Bronwyn Slater gives an introduction to The Commons – the cultural and natural resources held in common by all members of a society, or any system of free and open collaboration, stewardship and exchange.
I had my first introduction to ‘The Commons’ last September when I attended the ‘Open Everything’ conference at Cloughjordan Eco-Village in County Tipperary. I was very impressed by one of the speakers there, Michel Bauwens of the P2P Foundation. Throughout the weekend I was brought up to speed on the jargon and terminology relating to this area.
What do we mean by ‘The Commons’? In bygone days it referred to the natural resources such as land and water which people (ie. ‘commoners’) held and used collectively. Nowadays, the commons refers to more than just nature – it includes things like free software, free music, literature and art, free knowledge and information, and communal finance. It also refers to communities and groups when they come together voluntarily to work on a project – whether for social, environmental, creative or any other reasons.
Generally, the idea can be summarised in two statements. Firstly, that the planet and its natural resources are owned by everyone and we are all responsible for its stewardship. Secondly, that we can come together as a community or group whenever we want to carry out a project – be it in the area of social life, food production, the arts, technology, or any other field.
Here are some of the broad categories into which commons activities are usually divided:
The Digital Commons:
This includes Open Source software and hardware. ‘Open Source’ means that the software or hardware was developed voluntarily by individuals or groups with the intention that it would be used freely and without the need for payment. Examples include Wikipedia (the free encyclopedia) and Linux (a computer operating system for pc’s).
The Financial Commons:
This includes alternative and communal finance such as Crowdfunding, Kickstarter, the ‘Let’s Trade’ movement and local or alternative currencies.
The Environmental Commons:
The environmental commons includes land, forests, vegetation, natural resources, water, oceans and air. For example, land can be shared via community land trusts and land co-operatives.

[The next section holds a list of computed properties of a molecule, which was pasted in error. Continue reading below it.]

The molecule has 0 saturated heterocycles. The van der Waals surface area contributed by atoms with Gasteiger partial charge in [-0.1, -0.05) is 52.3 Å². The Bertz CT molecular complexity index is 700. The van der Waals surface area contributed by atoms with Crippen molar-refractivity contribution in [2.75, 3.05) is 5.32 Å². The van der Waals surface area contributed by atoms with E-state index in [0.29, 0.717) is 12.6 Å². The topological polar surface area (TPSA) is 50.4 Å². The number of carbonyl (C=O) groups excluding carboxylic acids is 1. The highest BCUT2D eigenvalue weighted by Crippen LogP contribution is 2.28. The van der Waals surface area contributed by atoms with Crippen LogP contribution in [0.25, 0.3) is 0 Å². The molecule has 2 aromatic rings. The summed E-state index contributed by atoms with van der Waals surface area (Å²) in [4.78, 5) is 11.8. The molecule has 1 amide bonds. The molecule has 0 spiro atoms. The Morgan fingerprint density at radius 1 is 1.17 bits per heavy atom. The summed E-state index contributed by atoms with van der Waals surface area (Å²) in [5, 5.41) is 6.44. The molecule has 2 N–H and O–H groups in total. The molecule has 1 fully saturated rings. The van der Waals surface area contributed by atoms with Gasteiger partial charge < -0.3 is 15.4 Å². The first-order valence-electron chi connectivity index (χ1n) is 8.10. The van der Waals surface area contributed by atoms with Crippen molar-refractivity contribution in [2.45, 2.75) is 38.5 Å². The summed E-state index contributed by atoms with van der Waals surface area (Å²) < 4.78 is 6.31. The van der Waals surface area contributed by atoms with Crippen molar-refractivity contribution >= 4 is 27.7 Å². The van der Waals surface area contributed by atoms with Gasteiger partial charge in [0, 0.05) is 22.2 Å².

The Knowledge Commons:
This includes free education (such as courses which are available free over the internet), Wikipedia (the free encyclopedia), public libraries, and any information or data that is made publicly and freely available.
A main principle of the knowledge commons is that traditional ‘copyright’ is replaced by ‘copyleft’. No permission is required and no license has to be acquired in order to use a work under copyleft.
The Creative Commons:
This includes art, music, literature, any creative works and inventions which are made freely available. Use is made of the copyleft licence which allows for the free use of one’s work while at the same time ensuring that it is not appropriated and used by companies for profit.
The Collaborative Commons:
This refers to any scenario in which people come together voluntarily to carry out a task. Examples include the Transition Towns movement, the Co-operative movement and voluntary groups working on community and social initiatives.
‘Commons-based peer production’ refers to a process in which people work collectively on a project, usually over the internet, without a strict hierarchical system and often without any financial compensation. Alternative methods of compensation may include time-banking or alternative currencies – both of which involve keeping a record of the level of contribution that each person makes. Vegan Sustainability Magazine is an example of a commons-based peer production project.
Why do we need the Commons?
There is growing dissatisfaction nowadays with governments, corporations and the economy. Corporations pursue profits very aggressively and with little thought for the consequences of their actions on, to take just one example, the environment. There is little job security and often little job satisfaction in a capitalist system. An economy focused on relentless growth is subject to continual boom-and-bust phases, with consequences for the environment as well as people’s personal lives and well-being. Governments, for their part, merely uphold the current system and appear to offer no creative solutions. While a small percentage of land and resources are owned by governments, most is in private ownership leaving those unlucky enough to be unemployed without a place to live. The commons offers a vision of a more equitable society with a more human-centred, environmentally aware and holistic world view.
Managing the Commons:
One of the biggest challenges facing the commons is how it should be managed or governed. Trusts are one solution, especially with regard to land and natural resources, and trustees have legal responsibilities in relation to the management of the resource. But in social and community endeavours there is always the possibility of personality clashes and disputes. Clear systems of rules and guidelines are necessary in order to regulate the ways in which people work together, but these cannot always guarantee that problems will not arise.
In her book ‘Governing the Commons’ Elinor Ostrom writes: “the central question is how a group of principals who are in an interdependent situation can organize and govern themselves to obtain continuing joint benefits when all face temptations to free-ride, shirk, or otherwise act opportunistically.” This is probably one of the biggest challenges facing the commons.
In future issues we will be looking at each of these aspects of the commons in more detail and we’ll be looking at successful projects in Ireland and abroad which are based on commons principles.
We very much hope you will enjoy these articles.
This article is part of the Creative Commons and is free to publish under a CC licence.